• Half page of handwritten cursive text.

I have found a pencil Listen sweet, you mustn’t do what you ve [sic] been doing. Let me be older than you and caution you. I don’t mind your suffering usually. Usually it elates me with a suffering of my own. 

But at times a vivid image of you hits me—and all your agonies are written across it and I must close my eyes. I love you so. I would prefer not to love you “tenderly” —but that too comes—a tenderness foreign to me—not a pity—that (over) 

(2) is an emotion I have for none—it is the worst emotion in the world—when it comes. But a tender-ness is pleasant—except that you are not here— 

I love you love you 

I adore you—you are mine and I hold you in my heart with my lips to your memory— 

My own— 


Transcribed by Elizabeth Laurie       

Questions to Consider:

  1. In both letters, how does Hecht describe the environment of Chicago? Which features seem to capture his attention and imagination?
  2. How would you characterize Hecht’s relationship to the city, particularly in his role as narrator or writer about the city? How does this relationship compare to that of the stories in 1001 Afternoons in Chicago?

Two Views of Michigan Avenue

The Chicago, Burlington, and Quincy Railroad commissioned photographers Esther Bubley and Russell Lee to document the influence of the railroad on the Midwest. Not only did they take pictures of railroad stations, cars, and workers, but they also photographed the cities and towns that the railroad helped to build and supply, including Chicago.

Questions to Consider:

  1. These pictures both document a specific section of Michigan Avenue from slightly different perspectives and angles. What are some of the features of the city that you notice in these pictures?
  2. Imagine seeing the two images in isolation. How would you describe the city being pictured in both images? How similar or different do these two portrayals seem from each other?
  3. Why would Bubley and Lee, who were hired by a railroad company, take these pictures? What do the pictures say about Chicago in the late 1940s?

Gwendolyn Brooks on Being a Writer in Chicago

In the 1960s, the Illinois Bell Telephone Company created a series of promotional pamphlets to “present expert testimony on the many resources and opportunities for progress in Illinois.” This particular pamphlet contains an interview with Gwendolyn Brooks conducted by Paul Angle, a well-known Lincoln scholar and former director of the Chicago Historical Society.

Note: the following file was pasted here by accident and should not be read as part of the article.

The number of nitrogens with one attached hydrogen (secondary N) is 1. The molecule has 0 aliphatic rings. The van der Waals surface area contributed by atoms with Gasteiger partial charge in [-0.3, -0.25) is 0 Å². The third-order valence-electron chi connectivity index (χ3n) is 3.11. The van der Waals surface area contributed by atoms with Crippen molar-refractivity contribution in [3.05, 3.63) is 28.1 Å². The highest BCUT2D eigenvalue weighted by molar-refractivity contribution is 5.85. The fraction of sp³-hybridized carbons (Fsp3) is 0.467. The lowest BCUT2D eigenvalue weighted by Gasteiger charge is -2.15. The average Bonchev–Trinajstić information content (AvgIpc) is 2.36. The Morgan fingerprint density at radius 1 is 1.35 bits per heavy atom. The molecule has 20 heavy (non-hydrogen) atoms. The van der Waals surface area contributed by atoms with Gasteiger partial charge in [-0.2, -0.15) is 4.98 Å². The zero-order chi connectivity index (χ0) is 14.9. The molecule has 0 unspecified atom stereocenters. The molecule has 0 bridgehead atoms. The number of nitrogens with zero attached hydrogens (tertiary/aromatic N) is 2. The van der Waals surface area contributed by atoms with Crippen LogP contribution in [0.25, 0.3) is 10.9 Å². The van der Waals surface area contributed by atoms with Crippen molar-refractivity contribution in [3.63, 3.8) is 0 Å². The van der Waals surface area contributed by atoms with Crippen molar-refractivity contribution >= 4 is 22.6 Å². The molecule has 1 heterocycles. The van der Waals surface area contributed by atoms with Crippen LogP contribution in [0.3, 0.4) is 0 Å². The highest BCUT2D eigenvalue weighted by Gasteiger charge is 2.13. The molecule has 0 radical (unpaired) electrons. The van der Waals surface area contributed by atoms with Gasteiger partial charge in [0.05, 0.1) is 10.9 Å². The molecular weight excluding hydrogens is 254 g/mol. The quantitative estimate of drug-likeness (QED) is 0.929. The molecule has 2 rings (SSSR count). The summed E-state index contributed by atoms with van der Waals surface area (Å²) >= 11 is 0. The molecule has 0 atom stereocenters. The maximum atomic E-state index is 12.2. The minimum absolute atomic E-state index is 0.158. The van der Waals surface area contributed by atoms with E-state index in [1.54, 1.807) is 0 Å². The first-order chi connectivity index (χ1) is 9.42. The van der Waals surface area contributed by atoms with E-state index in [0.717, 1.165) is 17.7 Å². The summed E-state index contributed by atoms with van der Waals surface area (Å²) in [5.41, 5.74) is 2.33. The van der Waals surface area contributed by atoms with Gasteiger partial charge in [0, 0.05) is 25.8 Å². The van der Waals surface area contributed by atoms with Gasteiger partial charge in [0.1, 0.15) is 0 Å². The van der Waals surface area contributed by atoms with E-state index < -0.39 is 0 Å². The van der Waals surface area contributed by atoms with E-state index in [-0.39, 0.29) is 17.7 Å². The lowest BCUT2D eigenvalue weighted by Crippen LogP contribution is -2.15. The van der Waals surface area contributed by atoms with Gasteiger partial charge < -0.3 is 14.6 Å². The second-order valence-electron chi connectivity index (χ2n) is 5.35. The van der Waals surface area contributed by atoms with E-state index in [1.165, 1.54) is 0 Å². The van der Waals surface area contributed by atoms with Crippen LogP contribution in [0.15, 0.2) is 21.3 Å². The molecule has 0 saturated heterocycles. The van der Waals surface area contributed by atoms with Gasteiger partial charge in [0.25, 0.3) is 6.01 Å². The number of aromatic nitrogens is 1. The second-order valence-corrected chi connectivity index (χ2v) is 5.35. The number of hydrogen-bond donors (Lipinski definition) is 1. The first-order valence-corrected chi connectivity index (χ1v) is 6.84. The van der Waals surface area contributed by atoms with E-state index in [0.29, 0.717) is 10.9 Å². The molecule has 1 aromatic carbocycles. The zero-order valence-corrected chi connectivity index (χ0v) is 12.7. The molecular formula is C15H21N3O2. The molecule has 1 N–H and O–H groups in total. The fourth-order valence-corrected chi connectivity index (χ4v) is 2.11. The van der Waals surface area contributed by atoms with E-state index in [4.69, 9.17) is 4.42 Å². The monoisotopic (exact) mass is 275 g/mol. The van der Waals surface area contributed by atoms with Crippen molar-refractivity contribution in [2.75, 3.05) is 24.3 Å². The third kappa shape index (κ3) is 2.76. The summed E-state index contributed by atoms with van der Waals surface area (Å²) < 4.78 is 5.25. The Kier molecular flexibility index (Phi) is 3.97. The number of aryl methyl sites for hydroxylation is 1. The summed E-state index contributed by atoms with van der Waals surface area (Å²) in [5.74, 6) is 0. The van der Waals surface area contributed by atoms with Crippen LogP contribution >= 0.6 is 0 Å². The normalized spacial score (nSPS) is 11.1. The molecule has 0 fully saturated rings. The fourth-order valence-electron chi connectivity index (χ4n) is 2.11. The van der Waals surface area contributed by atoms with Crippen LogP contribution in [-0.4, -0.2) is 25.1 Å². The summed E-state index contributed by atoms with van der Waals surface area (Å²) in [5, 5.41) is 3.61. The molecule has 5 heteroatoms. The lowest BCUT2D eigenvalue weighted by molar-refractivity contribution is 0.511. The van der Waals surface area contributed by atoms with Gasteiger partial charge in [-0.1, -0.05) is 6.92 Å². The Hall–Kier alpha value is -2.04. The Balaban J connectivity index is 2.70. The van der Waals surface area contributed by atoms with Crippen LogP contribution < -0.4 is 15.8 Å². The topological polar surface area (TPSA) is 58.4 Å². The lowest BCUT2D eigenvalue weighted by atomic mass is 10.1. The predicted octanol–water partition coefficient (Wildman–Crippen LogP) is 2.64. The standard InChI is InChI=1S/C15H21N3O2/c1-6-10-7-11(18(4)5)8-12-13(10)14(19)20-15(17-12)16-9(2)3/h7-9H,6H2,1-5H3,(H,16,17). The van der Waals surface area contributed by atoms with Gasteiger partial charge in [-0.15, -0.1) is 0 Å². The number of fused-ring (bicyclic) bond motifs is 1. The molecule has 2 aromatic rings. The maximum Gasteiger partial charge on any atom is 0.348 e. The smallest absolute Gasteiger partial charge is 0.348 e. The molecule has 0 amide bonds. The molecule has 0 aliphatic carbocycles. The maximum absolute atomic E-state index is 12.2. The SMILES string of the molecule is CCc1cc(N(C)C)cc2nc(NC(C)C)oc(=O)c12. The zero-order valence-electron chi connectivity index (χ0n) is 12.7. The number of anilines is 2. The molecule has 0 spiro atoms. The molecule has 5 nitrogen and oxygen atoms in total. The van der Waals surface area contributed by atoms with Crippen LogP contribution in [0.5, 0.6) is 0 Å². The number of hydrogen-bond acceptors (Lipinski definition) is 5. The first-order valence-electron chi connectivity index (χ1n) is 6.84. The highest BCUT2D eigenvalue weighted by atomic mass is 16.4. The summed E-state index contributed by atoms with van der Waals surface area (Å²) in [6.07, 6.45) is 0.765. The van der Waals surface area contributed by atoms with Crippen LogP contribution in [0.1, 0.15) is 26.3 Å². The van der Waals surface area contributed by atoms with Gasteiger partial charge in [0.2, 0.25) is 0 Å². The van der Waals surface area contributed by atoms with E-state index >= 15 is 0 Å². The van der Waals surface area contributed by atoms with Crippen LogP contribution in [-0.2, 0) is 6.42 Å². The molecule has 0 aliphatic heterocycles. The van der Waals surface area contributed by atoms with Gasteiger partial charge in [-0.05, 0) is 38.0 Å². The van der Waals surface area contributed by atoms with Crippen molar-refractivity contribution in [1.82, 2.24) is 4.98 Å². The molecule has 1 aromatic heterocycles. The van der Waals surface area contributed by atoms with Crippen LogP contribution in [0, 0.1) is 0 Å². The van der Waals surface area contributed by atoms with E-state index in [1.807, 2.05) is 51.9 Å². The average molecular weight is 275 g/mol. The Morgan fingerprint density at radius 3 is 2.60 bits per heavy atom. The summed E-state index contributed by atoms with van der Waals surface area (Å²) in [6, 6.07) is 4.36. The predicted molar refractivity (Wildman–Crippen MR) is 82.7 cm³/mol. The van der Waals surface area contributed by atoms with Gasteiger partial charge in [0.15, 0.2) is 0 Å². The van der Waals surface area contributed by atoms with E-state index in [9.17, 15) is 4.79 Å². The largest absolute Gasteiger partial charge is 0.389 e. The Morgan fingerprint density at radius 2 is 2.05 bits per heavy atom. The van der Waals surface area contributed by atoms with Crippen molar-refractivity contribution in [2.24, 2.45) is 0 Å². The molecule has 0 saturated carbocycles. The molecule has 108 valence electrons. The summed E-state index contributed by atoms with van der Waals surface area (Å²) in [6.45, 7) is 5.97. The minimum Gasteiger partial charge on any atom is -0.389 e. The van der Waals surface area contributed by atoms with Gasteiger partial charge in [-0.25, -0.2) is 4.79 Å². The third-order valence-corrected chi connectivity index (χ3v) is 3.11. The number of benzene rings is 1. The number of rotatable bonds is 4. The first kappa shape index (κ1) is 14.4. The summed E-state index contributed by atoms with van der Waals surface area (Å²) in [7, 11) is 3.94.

Gwendolyn Brooks Interviewed by Paul Angle (1965)
  • Two-page spread of printed text. On the right-hand page is a half-page black-and-white photograph of Gwendolyn Brooks (a Black woman with short hair) and a white man in a suit and tie. They sit on a covered bench in a room near a window.
  • Two-page spread of printed text. On the left-hand page is a small photo of Gwendolyn Brooks (a Black woman with short hair) frowning at the camera. To the right of her in the image sits a white man in profile. The sit in the corner of a room with a window and a radiator.
  • Two-page spread of printed text. In the upper left of the left-hand page is an image of Gwendolyn Brooks (a Black woman with short hair) smiling and looking down. A window and a pile of books are behind her.

Questions to Consider:

  1. Explain the tension between “privacy” and “environment,” or noise, in the first part of the interview. How does Brooks talk about these two elements and their affect on her creativity?
  2. According to Brooks, what has living in Chicago meant for her poetry? What has been beneficial or detrimental about living in Chicago? How does living in the city compare to her idea of living in the country?
  3. This interview was conducted for a series promoting Illinois. How would you describe Brooks’ characterization of Chicago? Does she “sell” the idea of Chicago? Why do you think she states at the end that she has no desire to leave Chicago?

Selected Sources

Mike Royoko. Boss: Richard J. Daley of Chicago, 1971.

Carl Sandburg. “Chicago,” “Child of the Romans,” and “Happiness.” In Chicago Poems, 1992.

Gwendolyn Brooks. “The Vacant Lot,” “Kitchenette Building,” “of De Witt Williams on his way to Lincoln Cemetery.” In A Street in Bronzeville, 1945.

Tony Fitzpatrick. Bum Town, 2001.

Ben Hecht. A Thousand and One Afternoons in Chicago, 2009.

Nelson Algren. Chicago: City on the Make, 2001.